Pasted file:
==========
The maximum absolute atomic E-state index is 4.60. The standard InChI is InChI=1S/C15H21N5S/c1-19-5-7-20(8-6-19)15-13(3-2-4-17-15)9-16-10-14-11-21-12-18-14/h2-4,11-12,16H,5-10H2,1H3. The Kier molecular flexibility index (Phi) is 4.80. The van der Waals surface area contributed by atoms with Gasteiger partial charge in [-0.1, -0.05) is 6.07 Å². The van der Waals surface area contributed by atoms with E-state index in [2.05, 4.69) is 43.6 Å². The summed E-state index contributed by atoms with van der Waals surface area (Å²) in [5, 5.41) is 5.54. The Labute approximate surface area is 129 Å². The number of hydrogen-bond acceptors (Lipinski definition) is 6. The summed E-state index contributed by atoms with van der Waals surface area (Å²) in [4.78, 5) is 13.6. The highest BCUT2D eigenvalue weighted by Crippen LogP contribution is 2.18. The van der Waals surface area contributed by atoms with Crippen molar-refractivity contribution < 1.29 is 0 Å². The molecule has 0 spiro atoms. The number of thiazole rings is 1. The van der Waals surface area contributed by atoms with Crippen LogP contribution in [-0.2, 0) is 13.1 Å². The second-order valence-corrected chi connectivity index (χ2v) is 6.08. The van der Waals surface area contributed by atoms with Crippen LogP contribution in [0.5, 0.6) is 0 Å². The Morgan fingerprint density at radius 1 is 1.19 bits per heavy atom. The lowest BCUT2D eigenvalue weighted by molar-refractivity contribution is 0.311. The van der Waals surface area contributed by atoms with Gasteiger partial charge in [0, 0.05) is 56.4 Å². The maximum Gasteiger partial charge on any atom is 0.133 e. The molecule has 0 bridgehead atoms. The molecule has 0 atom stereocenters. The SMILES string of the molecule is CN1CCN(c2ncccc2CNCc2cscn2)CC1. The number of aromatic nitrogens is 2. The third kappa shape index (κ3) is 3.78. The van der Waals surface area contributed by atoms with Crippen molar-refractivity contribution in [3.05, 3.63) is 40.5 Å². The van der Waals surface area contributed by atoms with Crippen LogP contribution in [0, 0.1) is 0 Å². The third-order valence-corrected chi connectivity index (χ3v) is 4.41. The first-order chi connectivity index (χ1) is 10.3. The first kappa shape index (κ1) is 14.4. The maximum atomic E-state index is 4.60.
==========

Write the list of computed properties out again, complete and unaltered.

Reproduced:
The maximum absolute atomic E-state index is 4.60. The standard InChI is InChI=1S/C15H21N5S/c1-19-5-7-20(8-6-19)15-13(3-2-4-17-15)9-16-10-14-11-21-12-18-14/h2-4,11-12,16H,5-10H2,1H3. The Kier molecular flexibility index (Phi) is 4.80. The van der Waals surface area contributed by atoms with Gasteiger partial charge in [-0.1, -0.05) is 6.07 Å². The van der Waals surface area contributed by atoms with E-state index in [2.05, 4.69) is 43.6 Å². The summed E-state index contributed by atoms with van der Waals surface area (Å²) in [5, 5.41) is 5.54. The Labute approximate surface area is 129 Å². The number of hydrogen-bond acceptors (Lipinski definition) is 6. The summed E-state index contributed by atoms with van der Waals surface area (Å²) in [4.78, 5) is 13.6. The highest BCUT2D eigenvalue weighted by Crippen LogP contribution is 2.18. The van der Waals surface area contributed by atoms with Crippen molar-refractivity contribution < 1.29 is 0 Å². The molecule has 0 spiro atoms. The number of thiazole rings is 1. The van der Waals surface area contributed by atoms with Crippen LogP contribution in [-0.2, 0) is 13.1 Å². The second-order valence-corrected chi connectivity index (χ2v) is 6.08. The van der Waals surface area contributed by atoms with Crippen LogP contribution in [0.5, 0.6) is 0 Å². The Morgan fingerprint density at radius 1 is 1.19 bits per heavy atom. The lowest BCUT2D eigenvalue weighted by molar-refractivity contribution is 0.311. The van der Waals surface area contributed by atoms with Gasteiger partial charge in [0, 0.05) is 56.4 Å². The maximum Gasteiger partial charge on any atom is 0.133 e. The molecule has 0 bridgehead atoms. The molecule has 0 atom stereocenters. The SMILES string of the molecule is CN1CCN(c2ncccc2CNCc2cscn2)CC1. The number of aromatic nitrogens is 2. The third kappa shape index (κ3) is 3.78. The van der Waals surface area contributed by atoms with Crippen molar-refractivity contribution in [3.05, 3.63) is 40.5 Å². The van der Waals surface area contributed by atoms with Crippen LogP contribution in [0, 0.1) is 0 Å². The third-order valence-corrected chi connectivity index (χ3v) is 4.41. The first-order chi connectivity index (χ1) is 10.3. The first kappa shape index (κ1) is 14.4. The maximum atomic E-state index is 4.60.